The Diasporic Dimensions of British Caribbean Federation in the Early Twentieth Century

In: New West Indian Guide / Nieuwe West-Indische Gids
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  • 1 1University of South Florida. eduke@cas.usf.edu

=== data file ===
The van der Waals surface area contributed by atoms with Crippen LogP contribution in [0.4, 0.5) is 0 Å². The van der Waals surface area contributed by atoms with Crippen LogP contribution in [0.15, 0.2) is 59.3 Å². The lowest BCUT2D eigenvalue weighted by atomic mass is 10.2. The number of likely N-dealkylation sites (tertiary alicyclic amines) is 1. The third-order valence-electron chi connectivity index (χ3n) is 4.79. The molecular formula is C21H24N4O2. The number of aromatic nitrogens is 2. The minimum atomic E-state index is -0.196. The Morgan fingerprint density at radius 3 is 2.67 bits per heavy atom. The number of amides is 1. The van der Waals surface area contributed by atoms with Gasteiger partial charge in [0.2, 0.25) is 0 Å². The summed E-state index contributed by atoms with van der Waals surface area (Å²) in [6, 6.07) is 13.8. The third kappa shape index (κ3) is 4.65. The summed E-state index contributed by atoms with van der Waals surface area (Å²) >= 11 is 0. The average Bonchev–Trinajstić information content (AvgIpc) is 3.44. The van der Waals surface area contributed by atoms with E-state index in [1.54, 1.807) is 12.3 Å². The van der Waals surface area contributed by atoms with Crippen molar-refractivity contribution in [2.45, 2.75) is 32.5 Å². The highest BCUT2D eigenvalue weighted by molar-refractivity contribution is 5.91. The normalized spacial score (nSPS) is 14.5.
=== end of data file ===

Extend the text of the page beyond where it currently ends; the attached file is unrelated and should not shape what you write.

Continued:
[Second and third pragraph]While much has been written on the significance of British Caribbean activists in various movements associated with black diaspora politics in the twentieth century, particularly their important roles in Pan-African struggles, little has been written on how the various British Caribbean colonies themselves were envisioned among diaspora activists and within the scope of black diaspora politics. Did such Caribbean activists, especially those interested in and connected to diasporic movements beyond the British Caribbean, and their African American and African counterparts forsake the British West Indies as a focus of political engagement for other lands and causes? If not, what was the place of “West Indian liberation” and nation building in the British Caribbean in relation to black diasporic struggles in the early twentieth century?This article address these questions through an examination of how the idea of a united “West Indian nation” (via a federation or closer union) among British Caribbean colonies was envisioned within black diaspora politics from the turn of the twentieth century through the 1920s, and the ways in which racial consciousness and motivations informed conceptualizations of such a nation among black political activists of the British Caribbean and other parts of the diaspora. This study argues that efforts to create a federationin the Anglophone Caribbean were much more than simply imperial or regional nation-building projects. Instead, federation was also a diasporic, black nation-building endeavor intricately connected to notions of racial unity, racial uplift, and black self-determination.

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